Reality, at least in my company, seems to be the creation of big, bulky one hour (or more) courses that are housed on the customer's learning management system (LMS). Once on the LMS it is only accessible if the learner is registered to take the course. By the time I become involved in a project decisions on the structure of the course and its location have already been made. Corporations still like this approach because it gives them the illusion of control over their employees' learning. In reality it is just an illusion since most real learning occurs when they learner has an opportunity to actually apply what they have learned. The only thing the LMS approach accomplishes is to provide a means to measure the learner's short term memory by testing them at the end of a lesson. Someone (I forget who) called this type of training throwing stuff up against the wall and seeing how much sticks.

The big question is, how do we educate the decision makers on the folly of locking up learning in an LMS? I think part of the problem lies with the elearning salespeople and customer managers who do not understand the new possibilities. If they do not know, the companies that are employing us to design their elearning solutions (or considering us for employment) cannot be educated. One of my goals with exploring informal avenues such as blogs and podcasting is to try and educate them so we can in turn educate our customers.

Wednesday, August 23, 2006

Thought for the day

Yesterday I spent most of the day writing the narrative text for an online course I am developing about electrical wiring. This course is on the fast track--the whole rapid elearning process--so I had already interviewed my SME and he is on travel and unavailable for the rest of the week.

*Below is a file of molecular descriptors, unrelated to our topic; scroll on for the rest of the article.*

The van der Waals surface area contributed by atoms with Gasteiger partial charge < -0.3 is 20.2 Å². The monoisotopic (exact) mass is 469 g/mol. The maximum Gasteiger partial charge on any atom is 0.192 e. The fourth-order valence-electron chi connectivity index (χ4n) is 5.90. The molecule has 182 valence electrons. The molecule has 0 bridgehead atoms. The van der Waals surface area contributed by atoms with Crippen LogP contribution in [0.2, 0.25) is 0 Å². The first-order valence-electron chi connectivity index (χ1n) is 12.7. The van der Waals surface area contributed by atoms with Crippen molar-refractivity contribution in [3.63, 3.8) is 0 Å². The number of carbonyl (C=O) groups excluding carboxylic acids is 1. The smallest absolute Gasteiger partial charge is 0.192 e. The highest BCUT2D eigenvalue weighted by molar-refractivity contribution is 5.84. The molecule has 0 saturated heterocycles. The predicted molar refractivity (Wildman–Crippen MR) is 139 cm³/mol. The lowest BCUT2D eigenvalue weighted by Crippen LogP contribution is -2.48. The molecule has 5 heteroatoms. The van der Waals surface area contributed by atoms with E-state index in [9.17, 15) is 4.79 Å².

Heck I even found myself examining the electrical wiring in my own home, studying the junction boxes, examining the different types of cable employed and for what purposes. I was even itching to take the cover off of my circuit breaker box, but I thought better of it. I don't think my wife would be amused if I accidentally electrocuted myself.
That is when it dawned on me. Here I was practicing informal learning, gathering data, consulting various online resources, and searching out answers for gaps in my understanding without any formal structure. And I was doing it to achieve a work goal: the creation of a formal learning program. And that is what every instructional designer worth his or her salt does day in and day out.
And that is what informal learning is all about. It's about gathering information when you need it. My father-in-law, a brilliant engineer, has been trying to teach me about electrical wiring for years. Unfortunately without a pressing need to know the information I allowed his lectures to go in one ear and out the other. All of us have so much information coming at us during every minute of every day it is impossible to absorb and apply it all. We naturally filter out what at the moment is perceived as unnecessary. It is only when we truly need knowledge in order to use it that we internalize what we see, hear, or read.
The question is how do we develop formal learning processes that are more informal in nature and hence more likely to stay in the learner's mind.

Monday, August 21, 2006

Online Foreign language courses

Here's a great example of the learning capabilities offered by the web. The FSI Language Courses is a site that offers language courses, originally developed for the United States government and are " in the public domain."
Each lesson contains a downloadable mp3 audio file as well as a .pdf lesson. They currently offer courses in:
  • Chinese
  • Cantonese
  • French
  • German
  • Greek
  • Portuguese
  • Serbo-Croatian
  • Spanish
  • Turkish
Hat tip: Lifehacker

Learning and Net Neutrality

When I restarted my blog I vowed to myself that I would not get involved in politics. I tried focusing on politics in my first attempt at blogging (inspired by Instapundit), but I found that, while I enjoyed reading about it and discussing it with other people, it became rather tedious from a writing perspective. That said...
I am going to break my vow temporarily to reflect on the Net Neutrality bill that is before Congress currently. I just read a terrific synopsis of the issue by Mike Godwin, titled: Taxi! -- How Net Neutrality Imitates New York Cabs which got me thinking about its impact on the concept of just-in-time learning. The core of Godwin's argument is the following: